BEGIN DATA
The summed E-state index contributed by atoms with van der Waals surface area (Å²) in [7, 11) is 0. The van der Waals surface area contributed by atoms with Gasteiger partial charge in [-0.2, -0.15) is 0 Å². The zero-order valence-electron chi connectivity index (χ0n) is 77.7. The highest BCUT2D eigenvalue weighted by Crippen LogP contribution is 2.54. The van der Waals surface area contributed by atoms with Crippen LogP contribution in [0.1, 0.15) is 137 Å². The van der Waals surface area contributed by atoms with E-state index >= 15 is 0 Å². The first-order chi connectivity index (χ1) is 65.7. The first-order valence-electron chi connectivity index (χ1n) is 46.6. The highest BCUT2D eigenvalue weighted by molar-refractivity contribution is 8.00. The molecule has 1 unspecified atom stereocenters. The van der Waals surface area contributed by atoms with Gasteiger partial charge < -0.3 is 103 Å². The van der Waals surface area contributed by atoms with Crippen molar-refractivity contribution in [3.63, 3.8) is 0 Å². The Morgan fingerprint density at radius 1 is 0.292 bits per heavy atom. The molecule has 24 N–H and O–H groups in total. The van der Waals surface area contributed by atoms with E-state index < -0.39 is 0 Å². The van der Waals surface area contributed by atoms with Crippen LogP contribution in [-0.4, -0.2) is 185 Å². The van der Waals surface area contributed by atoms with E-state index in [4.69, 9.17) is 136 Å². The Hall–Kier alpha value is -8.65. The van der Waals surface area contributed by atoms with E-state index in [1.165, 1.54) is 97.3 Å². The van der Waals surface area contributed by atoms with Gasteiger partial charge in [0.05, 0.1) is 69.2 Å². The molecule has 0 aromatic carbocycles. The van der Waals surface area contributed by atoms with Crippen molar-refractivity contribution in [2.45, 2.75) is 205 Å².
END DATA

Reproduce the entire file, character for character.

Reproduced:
The summed E-state index contributed by atoms with van der Waals surface area (Å²) in [7, 11) is 0. The van der Waals surface area contributed by atoms with Gasteiger partial charge in [-0.2, -0.15) is 0 Å². The zero-order valence-electron chi connectivity index (χ0n) is 77.7. The highest BCUT2D eigenvalue weighted by Crippen LogP contribution is 2.54. The van der Waals surface area contributed by atoms with Crippen LogP contribution in [0.1, 0.15) is 137 Å². The van der Waals surface area contributed by atoms with E-state index >= 15 is 0 Å². The first-order chi connectivity index (χ1) is 65.7. The first-order valence-electron chi connectivity index (χ1n) is 46.6. The highest BCUT2D eigenvalue weighted by molar-refractivity contribution is 8.00. The molecule has 1 unspecified atom stereocenters. The van der Waals surface area contributed by atoms with Gasteiger partial charge < -0.3 is 103 Å². The van der Waals surface area contributed by atoms with Crippen molar-refractivity contribution in [3.63, 3.8) is 0 Å². The Morgan fingerprint density at radius 1 is 0.292 bits per heavy atom. The molecule has 24 N–H and O–H groups in total. The van der Waals surface area contributed by atoms with E-state index < -0.39 is 0 Å². The van der Waals surface area contributed by atoms with Crippen LogP contribution in [-0.4, -0.2) is 185 Å². The van der Waals surface area contributed by atoms with E-state index in [4.69, 9.17) is 136 Å². The Hall–Kier alpha value is -8.65. The van der Waals surface area contributed by atoms with E-state index in [1.165, 1.54) is 97.3 Å². The van der Waals surface area contributed by atoms with Gasteiger partial charge in [0.05, 0.1) is 69.2 Å². The molecule has 0 aromatic carbocycles. The van der Waals surface area contributed by atoms with Crippen molar-refractivity contribution in [2.45, 2.75) is 205 Å².